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Civilians Flee East Ukraine, Warnings of 'Horrific' Abuses

View of a destroyed residential building in the city of Borodyanka, Kyiv region. Alex Chan/SOPA Images via ZUMA Press Wire/TASS

Civilians in eastern Ukraine struggled to evacuate Friday as Russia redirects its firepower, with President Volodymyr Zelensky warning of "even more horrific" devastation being uncovered around the capital.

Ukrainian allies tightened the screws on Moscow further in response to shocking images from Bucha and other regions around Kyiv, with the European Union announcing an embargo on Russian coal and a ban on Russian vessels at its ports.

And at the United Nations, the General Assembly voted to suspend Russia from the Human Rights Council, only the second-ever suspension of a country from the body.

"Russia's lies are no match for the undeniable evidence of what is happening in Ukraine," U.S. President Joe Biden said, calling Russia's actions in the country "an outrage to our common humanity."

More than a month into President Vladimir Putin's invasion of Ukraine, Moscow has shifted its focus after stiff resistance put paid to hopes of an easy capture of the country.

Instead, troops are being redeployed toward the east and south, aiming to create a long-sought land link between occupied Crimea and the Moscow-backed separatist statelets of Donetsk and Luhansk in Donbas.

Heavy shelling has already begun to lay waste to towns in the region, and officials have begged civilians to flee, but the intensity of fighting is starting to hamper evacuations.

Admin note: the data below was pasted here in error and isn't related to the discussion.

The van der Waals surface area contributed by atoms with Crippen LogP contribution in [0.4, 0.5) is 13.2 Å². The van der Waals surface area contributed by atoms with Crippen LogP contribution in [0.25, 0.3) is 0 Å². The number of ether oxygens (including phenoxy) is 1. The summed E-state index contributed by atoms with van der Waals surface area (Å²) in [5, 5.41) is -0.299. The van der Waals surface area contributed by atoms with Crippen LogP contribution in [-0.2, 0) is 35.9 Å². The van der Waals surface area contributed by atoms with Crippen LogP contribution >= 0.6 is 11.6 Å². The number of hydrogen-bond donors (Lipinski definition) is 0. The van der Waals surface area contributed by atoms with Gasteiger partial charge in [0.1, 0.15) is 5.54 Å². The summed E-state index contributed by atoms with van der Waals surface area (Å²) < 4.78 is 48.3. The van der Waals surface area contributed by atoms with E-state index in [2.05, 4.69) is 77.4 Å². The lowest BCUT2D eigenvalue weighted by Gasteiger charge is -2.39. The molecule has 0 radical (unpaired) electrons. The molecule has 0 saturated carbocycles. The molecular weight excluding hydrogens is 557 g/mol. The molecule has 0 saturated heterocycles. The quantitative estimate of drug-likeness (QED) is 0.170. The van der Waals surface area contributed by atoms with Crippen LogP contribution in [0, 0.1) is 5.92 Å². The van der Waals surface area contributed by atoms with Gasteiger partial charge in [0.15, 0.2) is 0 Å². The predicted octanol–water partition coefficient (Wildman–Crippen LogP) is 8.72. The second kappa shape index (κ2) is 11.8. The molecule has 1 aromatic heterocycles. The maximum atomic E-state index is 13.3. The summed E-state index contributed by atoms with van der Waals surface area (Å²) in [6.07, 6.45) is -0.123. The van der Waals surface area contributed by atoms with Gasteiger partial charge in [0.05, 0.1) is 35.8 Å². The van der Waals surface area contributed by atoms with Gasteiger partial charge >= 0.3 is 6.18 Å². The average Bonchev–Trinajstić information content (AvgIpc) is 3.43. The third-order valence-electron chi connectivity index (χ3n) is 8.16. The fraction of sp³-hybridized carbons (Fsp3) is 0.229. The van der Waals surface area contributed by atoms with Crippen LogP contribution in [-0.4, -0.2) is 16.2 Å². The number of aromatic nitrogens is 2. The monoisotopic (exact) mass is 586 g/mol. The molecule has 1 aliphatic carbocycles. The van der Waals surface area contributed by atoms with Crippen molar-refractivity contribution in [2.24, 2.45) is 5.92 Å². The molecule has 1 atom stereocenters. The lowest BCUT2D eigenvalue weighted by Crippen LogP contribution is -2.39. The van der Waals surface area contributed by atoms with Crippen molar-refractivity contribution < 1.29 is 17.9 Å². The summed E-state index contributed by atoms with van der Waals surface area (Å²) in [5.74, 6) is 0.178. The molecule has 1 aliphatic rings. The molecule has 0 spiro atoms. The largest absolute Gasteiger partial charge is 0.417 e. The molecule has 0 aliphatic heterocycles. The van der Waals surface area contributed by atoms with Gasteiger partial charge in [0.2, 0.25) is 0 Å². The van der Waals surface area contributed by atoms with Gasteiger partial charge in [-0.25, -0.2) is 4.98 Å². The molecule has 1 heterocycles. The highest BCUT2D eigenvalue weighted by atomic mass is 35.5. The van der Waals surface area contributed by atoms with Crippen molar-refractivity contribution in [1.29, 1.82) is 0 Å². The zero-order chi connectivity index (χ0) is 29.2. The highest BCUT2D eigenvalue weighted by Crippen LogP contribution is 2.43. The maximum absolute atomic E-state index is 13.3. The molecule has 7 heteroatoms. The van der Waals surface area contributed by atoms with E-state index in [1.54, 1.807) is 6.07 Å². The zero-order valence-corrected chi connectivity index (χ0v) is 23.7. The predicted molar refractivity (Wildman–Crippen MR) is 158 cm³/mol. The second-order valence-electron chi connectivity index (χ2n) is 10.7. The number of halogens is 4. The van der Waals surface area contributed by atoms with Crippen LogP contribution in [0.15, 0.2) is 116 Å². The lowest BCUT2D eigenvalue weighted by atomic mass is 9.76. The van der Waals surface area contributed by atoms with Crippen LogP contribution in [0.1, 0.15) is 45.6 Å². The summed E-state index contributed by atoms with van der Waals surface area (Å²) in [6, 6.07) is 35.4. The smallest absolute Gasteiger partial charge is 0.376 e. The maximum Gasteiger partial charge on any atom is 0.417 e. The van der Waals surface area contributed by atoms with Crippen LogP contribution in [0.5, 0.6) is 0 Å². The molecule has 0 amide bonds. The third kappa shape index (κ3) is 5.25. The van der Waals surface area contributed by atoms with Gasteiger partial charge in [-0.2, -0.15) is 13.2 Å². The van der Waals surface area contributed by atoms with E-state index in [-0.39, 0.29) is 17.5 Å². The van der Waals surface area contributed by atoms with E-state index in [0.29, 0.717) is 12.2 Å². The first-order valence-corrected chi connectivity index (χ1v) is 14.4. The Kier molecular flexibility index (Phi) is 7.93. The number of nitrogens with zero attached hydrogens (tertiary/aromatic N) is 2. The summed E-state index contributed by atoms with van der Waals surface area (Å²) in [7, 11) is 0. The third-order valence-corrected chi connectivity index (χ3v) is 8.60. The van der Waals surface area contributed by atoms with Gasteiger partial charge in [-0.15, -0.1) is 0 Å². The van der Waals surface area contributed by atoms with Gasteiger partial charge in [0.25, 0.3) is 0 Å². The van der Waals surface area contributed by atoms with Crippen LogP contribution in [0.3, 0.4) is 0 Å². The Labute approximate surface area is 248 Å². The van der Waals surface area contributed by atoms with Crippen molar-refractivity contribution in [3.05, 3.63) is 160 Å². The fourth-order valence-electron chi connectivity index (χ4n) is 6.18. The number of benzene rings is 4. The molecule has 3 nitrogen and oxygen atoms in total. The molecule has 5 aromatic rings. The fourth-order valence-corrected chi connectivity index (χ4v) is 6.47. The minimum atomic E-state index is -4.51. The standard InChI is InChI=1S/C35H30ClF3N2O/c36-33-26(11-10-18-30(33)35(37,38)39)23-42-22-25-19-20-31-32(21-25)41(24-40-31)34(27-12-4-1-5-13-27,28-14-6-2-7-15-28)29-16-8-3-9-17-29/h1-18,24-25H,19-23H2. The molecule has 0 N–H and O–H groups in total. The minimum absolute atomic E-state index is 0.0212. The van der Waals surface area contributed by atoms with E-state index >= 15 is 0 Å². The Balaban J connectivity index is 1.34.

Luhansk governor Sergiy Gaiday said Russian shelling had damaged a railway route being used by evacuees in the town of Schastia, north of Luhansk.

"The railway was damaged. Train evacuation is in question. Thousands of people are still in the cities of Luhansk region," he wrote on Facebook.

And in Donetsk, the head of the regional military administration Pavlo Kyrylenko said three evacuation trains had been temporarily blocked after a Russian airstrike on an overpass by a station.

But officials continued to press civilians to leave where possible.

"There is no secret — the battle for Donbas will be decisive. What we have already experienced, all this horror, it can multiply," warned Gaiday.

"Leave! The next few days are the last chances. Buses will be waiting for you in the morning," he added.

'I want to escape this hell'

A barrage of shells and rockets was already hammering the industrial hub Severodonetsk, the easternmost city held by Ukrainian forces in Donbas, leaving buildings engulfed in flames.

"Every day it's worse and worse. They're raining down on us from everywhere. We cannot take it anymore," said Denis, a man in his forties with a pale, emaciated face.

"I want to escape this hell."

Around the capital meanwhile, residents and Ukrainian officials returning after the Russian redeployment are trying to piece together the scale of the devastation.

Violence in the town of Bucha, where authorities say hundreds were killed — including some found with their hands bound — has become a byword for allegations of brutality inflicted under Russian occupation.